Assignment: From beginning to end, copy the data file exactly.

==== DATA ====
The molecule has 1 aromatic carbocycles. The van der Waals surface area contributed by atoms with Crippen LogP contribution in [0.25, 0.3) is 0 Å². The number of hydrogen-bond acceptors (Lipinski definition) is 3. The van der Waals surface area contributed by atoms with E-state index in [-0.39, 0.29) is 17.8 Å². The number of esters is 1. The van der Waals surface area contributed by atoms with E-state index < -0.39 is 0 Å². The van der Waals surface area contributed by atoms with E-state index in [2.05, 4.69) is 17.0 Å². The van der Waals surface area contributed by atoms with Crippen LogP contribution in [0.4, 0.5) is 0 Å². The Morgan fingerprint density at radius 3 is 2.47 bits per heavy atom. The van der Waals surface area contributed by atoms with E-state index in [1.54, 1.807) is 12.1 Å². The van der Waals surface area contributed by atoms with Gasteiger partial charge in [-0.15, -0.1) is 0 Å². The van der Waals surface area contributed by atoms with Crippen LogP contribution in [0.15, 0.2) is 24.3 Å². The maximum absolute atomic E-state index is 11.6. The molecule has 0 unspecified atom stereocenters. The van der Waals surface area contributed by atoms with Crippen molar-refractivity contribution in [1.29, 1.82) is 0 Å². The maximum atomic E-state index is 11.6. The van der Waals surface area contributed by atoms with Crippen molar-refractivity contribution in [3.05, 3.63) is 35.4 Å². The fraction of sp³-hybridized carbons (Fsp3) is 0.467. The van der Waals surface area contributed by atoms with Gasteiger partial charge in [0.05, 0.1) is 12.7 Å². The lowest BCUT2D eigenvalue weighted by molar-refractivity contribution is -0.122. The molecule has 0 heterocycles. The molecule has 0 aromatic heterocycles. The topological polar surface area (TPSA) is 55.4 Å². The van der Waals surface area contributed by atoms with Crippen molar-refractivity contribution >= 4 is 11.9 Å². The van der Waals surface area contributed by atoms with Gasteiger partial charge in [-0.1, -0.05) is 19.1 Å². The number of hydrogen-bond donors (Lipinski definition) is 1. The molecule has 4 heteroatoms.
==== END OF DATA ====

The molecule has 1 aromatic carbocycles. The van der Waals surface area contributed by atoms with Crippen LogP contribution in [0.25, 0.3) is 0 Å². The number of hydrogen-bond acceptors (Lipinski definition) is 3. The van der Waals surface area contributed by atoms with E-state index in [-0.39, 0.29) is 17.8 Å². The number of esters is 1. The van der Waals surface area contributed by atoms with E-state index < -0.39 is 0 Å². The van der Waals surface area contributed by atoms with E-state index in [2.05, 4.69) is 17.0 Å². The van der Waals surface area contributed by atoms with Crippen LogP contribution in [0.4, 0.5) is 0 Å². The Morgan fingerprint density at radius 3 is 2.47 bits per heavy atom. The van der Waals surface area contributed by atoms with E-state index in [1.54, 1.807) is 12.1 Å². The van der Waals surface area contributed by atoms with Gasteiger partial charge in [-0.15, -0.1) is 0 Å². The van der Waals surface area contributed by atoms with Crippen LogP contribution in [0.15, 0.2) is 24.3 Å². The maximum absolute atomic E-state index is 11.6. The molecule has 0 unspecified atom stereocenters. The van der Waals surface area contributed by atoms with Crippen molar-refractivity contribution in [1.29, 1.82) is 0 Å². The maximum atomic E-state index is 11.6. The van der Waals surface area contributed by atoms with Crippen molar-refractivity contribution in [3.05, 3.63) is 35.4 Å². The fraction of sp³-hybridized carbons (Fsp3) is 0.467. The van der Waals surface area contributed by atoms with Gasteiger partial charge in [0.05, 0.1) is 12.7 Å². The lowest BCUT2D eigenvalue weighted by molar-refractivity contribution is -0.122. The molecule has 0 heterocycles. The molecule has 0 aromatic heterocycles. The topological polar surface area (TPSA) is 55.4 Å². The van der Waals surface area contributed by atoms with Crippen molar-refractivity contribution >= 4 is 11.9 Å². The van der Waals surface area contributed by atoms with Gasteiger partial charge in [-0.1, -0.05) is 19.1 Å². The number of hydrogen-bond donors (Lipinski definition) is 1. The molecule has 4 heteroatoms.